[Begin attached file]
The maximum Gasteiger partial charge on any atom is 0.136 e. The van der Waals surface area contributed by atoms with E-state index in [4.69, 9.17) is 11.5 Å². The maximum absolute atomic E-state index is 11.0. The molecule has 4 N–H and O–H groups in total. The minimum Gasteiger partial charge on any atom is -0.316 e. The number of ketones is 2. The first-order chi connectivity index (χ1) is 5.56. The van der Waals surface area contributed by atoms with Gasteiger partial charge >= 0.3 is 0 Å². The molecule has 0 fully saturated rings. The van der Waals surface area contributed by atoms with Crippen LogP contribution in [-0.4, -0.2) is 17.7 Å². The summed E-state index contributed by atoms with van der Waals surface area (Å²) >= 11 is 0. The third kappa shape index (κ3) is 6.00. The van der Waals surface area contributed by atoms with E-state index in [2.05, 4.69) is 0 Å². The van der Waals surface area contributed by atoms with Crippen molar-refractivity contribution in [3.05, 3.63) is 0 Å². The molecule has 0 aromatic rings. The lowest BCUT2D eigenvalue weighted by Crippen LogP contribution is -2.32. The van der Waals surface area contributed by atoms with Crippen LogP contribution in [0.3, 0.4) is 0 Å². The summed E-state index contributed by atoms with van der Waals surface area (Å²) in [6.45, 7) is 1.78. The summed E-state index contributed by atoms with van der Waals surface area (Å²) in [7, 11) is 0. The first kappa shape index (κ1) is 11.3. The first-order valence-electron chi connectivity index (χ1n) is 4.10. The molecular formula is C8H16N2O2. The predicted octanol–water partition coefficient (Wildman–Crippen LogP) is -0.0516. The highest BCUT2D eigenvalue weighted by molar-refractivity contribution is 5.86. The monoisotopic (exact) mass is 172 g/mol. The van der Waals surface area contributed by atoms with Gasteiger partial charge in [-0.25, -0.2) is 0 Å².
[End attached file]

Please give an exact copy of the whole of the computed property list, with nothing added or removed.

The maximum Gasteiger partial charge on any atom is 0.136 e. The van der Waals surface area contributed by atoms with E-state index in [4.69, 9.17) is 11.5 Å². The maximum absolute atomic E-state index is 11.0. The molecule has 4 N–H and O–H groups in total. The minimum Gasteiger partial charge on any atom is -0.316 e. The number of ketones is 2. The first-order chi connectivity index (χ1) is 5.56. The van der Waals surface area contributed by atoms with Gasteiger partial charge >= 0.3 is 0 Å². The molecule has 0 fully saturated rings. The van der Waals surface area contributed by atoms with Crippen LogP contribution in [-0.4, -0.2) is 17.7 Å². The summed E-state index contributed by atoms with van der Waals surface area (Å²) >= 11 is 0. The third kappa shape index (κ3) is 6.00. The van der Waals surface area contributed by atoms with E-state index in [2.05, 4.69) is 0 Å². The van der Waals surface area contributed by atoms with Crippen molar-refractivity contribution in [3.05, 3.63) is 0 Å². The molecule has 0 aromatic rings. The lowest BCUT2D eigenvalue weighted by Crippen LogP contribution is -2.32. The van der Waals surface area contributed by atoms with Crippen LogP contribution in [0.3, 0.4) is 0 Å². The summed E-state index contributed by atoms with van der Waals surface area (Å²) in [6.45, 7) is 1.78. The summed E-state index contributed by atoms with van der Waals surface area (Å²) in [7, 11) is 0. The first kappa shape index (κ1) is 11.3. The first-order valence-electron chi connectivity index (χ1n) is 4.10. The molecular formula is C8H16N2O2. The predicted octanol–water partition coefficient (Wildman–Crippen LogP) is -0.0516. The highest BCUT2D eigenvalue weighted by molar-refractivity contribution is 5.86. The monoisotopic (exact) mass is 172 g/mol. The van der Waals surface area contributed by atoms with Gasteiger partial charge in [-0.25, -0.2) is 0 Å².